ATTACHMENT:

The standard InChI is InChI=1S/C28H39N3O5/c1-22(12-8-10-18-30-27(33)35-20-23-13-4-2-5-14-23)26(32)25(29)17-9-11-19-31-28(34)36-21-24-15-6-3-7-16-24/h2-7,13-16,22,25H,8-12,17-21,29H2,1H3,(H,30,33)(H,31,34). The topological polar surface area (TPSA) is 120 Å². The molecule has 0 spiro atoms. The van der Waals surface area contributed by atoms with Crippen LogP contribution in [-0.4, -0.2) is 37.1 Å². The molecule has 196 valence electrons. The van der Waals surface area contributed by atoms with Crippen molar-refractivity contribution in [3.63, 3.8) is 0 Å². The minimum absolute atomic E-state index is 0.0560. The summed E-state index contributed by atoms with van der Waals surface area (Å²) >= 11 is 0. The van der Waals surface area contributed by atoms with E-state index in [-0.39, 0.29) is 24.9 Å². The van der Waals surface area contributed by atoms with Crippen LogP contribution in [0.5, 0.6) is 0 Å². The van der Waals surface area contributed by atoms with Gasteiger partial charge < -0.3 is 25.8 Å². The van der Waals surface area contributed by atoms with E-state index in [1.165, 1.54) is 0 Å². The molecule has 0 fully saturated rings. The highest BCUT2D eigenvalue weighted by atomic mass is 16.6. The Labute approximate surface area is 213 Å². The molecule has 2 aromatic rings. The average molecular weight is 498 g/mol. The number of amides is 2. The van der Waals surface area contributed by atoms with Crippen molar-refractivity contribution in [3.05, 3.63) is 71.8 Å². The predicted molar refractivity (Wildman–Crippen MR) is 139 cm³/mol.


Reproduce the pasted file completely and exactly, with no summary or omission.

The standard InChI is InChI=1S/C28H39N3O5/c1-22(12-8-10-18-30-27(33)35-20-23-13-4-2-5-14-23)26(32)25(29)17-9-11-19-31-28(34)36-21-24-15-6-3-7-16-24/h2-7,13-16,22,25H,8-12,17-21,29H2,1H3,(H,30,33)(H,31,34). The topological polar surface area (TPSA) is 120 Å². The molecule has 0 spiro atoms. The van der Waals surface area contributed by atoms with Crippen LogP contribution in [-0.4, -0.2) is 37.1 Å². The molecule has 196 valence electrons. The van der Waals surface area contributed by atoms with Crippen molar-refractivity contribution in [3.63, 3.8) is 0 Å². The minimum absolute atomic E-state index is 0.0560. The summed E-state index contributed by atoms with van der Waals surface area (Å²) >= 11 is 0. The van der Waals surface area contributed by atoms with E-state index in [-0.39, 0.29) is 24.9 Å². The van der Waals surface area contributed by atoms with Crippen LogP contribution in [0.5, 0.6) is 0 Å². The van der Waals surface area contributed by atoms with Gasteiger partial charge < -0.3 is 25.8 Å². The van der Waals surface area contributed by atoms with E-state index in [1.165, 1.54) is 0 Å². The molecule has 0 fully saturated rings. The highest BCUT2D eigenvalue weighted by atomic mass is 16.6. The Labute approximate surface area is 213 Å². The molecule has 2 aromatic rings. The average molecular weight is 498 g/mol. The number of amides is 2. The van der Waals surface area contributed by atoms with Crippen molar-refractivity contribution in [3.05, 3.63) is 71.8 Å². The predicted molar refractivity (Wildman–Crippen MR) is 139 cm³/mol.